15/08/2014 09:39 BST | Updated 15/08/2014 10:59 BST

Pastafarian Obi Canuel Demands Right To Wear Colander On Head For Driving Licence Photo

A Pastafarian is fighting for his right to wear a colander on his head in his driving licence photo.

Obi Canuel, who is an ordained minister with the Church of the Flying Spaghetti Monster, says wearing the kitchen implement is key to his religious beliefs.

But insurance company ICBC has refused to issue the British Columbia man a new licence unless he provides them with a picture of him not wearing the colander.

Obi Canuel wants the right to wear a colander on his head for his driving licence photo

He told CTV News: “The truth is sometimes I have the spiritual inkling to wear the colander and I don’t think ICBC should be making decisions about what kind of religious headgear is appropriate or not.”

The ICBC website says it honours individuals’ rights “to religious expression. You will not be asked to remove any headgear that does not interfere with facial recognition technology as long as it is worn in conjunction with religious practice, or is needed as a result of medical treatment.”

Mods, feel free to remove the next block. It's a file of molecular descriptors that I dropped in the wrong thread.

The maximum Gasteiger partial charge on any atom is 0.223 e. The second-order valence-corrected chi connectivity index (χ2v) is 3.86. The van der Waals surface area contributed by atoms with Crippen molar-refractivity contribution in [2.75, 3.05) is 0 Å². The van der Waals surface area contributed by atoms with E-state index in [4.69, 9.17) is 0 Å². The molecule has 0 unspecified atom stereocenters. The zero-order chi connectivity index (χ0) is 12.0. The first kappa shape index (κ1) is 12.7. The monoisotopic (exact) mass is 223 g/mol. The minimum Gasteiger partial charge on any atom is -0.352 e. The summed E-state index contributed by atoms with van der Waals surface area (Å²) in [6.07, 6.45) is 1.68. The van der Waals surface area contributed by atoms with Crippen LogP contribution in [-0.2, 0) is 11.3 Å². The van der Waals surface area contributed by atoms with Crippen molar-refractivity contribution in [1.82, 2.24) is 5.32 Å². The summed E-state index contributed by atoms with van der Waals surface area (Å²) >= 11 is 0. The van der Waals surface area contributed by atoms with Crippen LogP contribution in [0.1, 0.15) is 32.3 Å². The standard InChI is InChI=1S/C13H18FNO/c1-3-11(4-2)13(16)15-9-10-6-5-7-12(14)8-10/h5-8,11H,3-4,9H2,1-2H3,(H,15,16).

After months of correspondence, the ICBC wrote to Canuel saying there was “no religious requirement that prohibits you from removing the colander for the purpose of taking the photo to appear on your driver’s license.”

The decision has prompted Canuel to release the above video detailing his plight (and presumably ride a bicycle in the meantime.)

The Flying Spaghetti Monster is often used by atheists to critique belief in a supreme being, and features in Richard Dawkins' book The God Delusion. Pastafarianism is a movement that parodies religion, and opposes the teaching of intelligent design.

The movement - which began in the USA - mocks orthodox religious teaching by satirising their beliefs.

Worshippers end prayers by chanting Ramen - after Japanese noodles - instead of Amen.

In January Christopher Shaeffer, a ‘Pastafarian’ minister was sworn in to serve on the local town council of Pomfret in New York State.

Schaeffer attended the ceremony wearing a colander on his head

In 2011 one follower of the religion in Austria won the right to wear a sieve on his head in his driving licence photo after claiming it was official religious headgear.

A similar case was also won by a man in the Czech Republic who claimed his religion requires him to wear a sieve on his head and was allowed to use a snap of himself in the bizarre headgear on his official identity card.